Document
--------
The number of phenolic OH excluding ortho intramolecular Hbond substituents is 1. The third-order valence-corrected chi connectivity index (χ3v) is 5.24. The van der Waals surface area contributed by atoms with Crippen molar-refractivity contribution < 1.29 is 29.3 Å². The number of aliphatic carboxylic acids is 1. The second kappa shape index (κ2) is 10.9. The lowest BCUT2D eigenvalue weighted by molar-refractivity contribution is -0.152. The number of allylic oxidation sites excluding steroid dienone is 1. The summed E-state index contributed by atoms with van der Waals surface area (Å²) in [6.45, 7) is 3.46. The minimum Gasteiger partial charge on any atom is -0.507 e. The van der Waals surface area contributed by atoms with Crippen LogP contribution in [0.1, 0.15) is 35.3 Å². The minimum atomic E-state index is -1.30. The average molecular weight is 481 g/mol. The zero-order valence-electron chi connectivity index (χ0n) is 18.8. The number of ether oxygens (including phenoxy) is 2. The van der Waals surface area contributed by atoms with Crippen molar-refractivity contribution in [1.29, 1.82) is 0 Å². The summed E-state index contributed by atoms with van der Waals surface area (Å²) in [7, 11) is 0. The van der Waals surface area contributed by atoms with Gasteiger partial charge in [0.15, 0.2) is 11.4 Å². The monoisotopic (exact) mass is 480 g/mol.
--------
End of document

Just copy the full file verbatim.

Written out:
The number of phenolic OH excluding ortho intramolecular Hbond substituents is 1. The third-order valence-corrected chi connectivity index (χ3v) is 5.24. The van der Waals surface area contributed by atoms with Crippen molar-refractivity contribution < 1.29 is 29.3 Å². The number of aliphatic carboxylic acids is 1. The second kappa shape index (κ2) is 10.9. The lowest BCUT2D eigenvalue weighted by molar-refractivity contribution is -0.152. The number of allylic oxidation sites excluding steroid dienone is 1. The summed E-state index contributed by atoms with van der Waals surface area (Å²) in [6.45, 7) is 3.46. The minimum Gasteiger partial charge on any atom is -0.507 e. The van der Waals surface area contributed by atoms with Crippen LogP contribution in [0.1, 0.15) is 35.3 Å². The minimum atomic E-state index is -1.30. The average molecular weight is 481 g/mol. The zero-order valence-electron chi connectivity index (χ0n) is 18.8. The number of ether oxygens (including phenoxy) is 2. The van der Waals surface area contributed by atoms with Crippen molar-refractivity contribution in [1.29, 1.82) is 0 Å². The summed E-state index contributed by atoms with van der Waals surface area (Å²) in [7, 11) is 0. The van der Waals surface area contributed by atoms with Gasteiger partial charge in [0.15, 0.2) is 11.4 Å². The monoisotopic (exact) mass is 480 g/mol.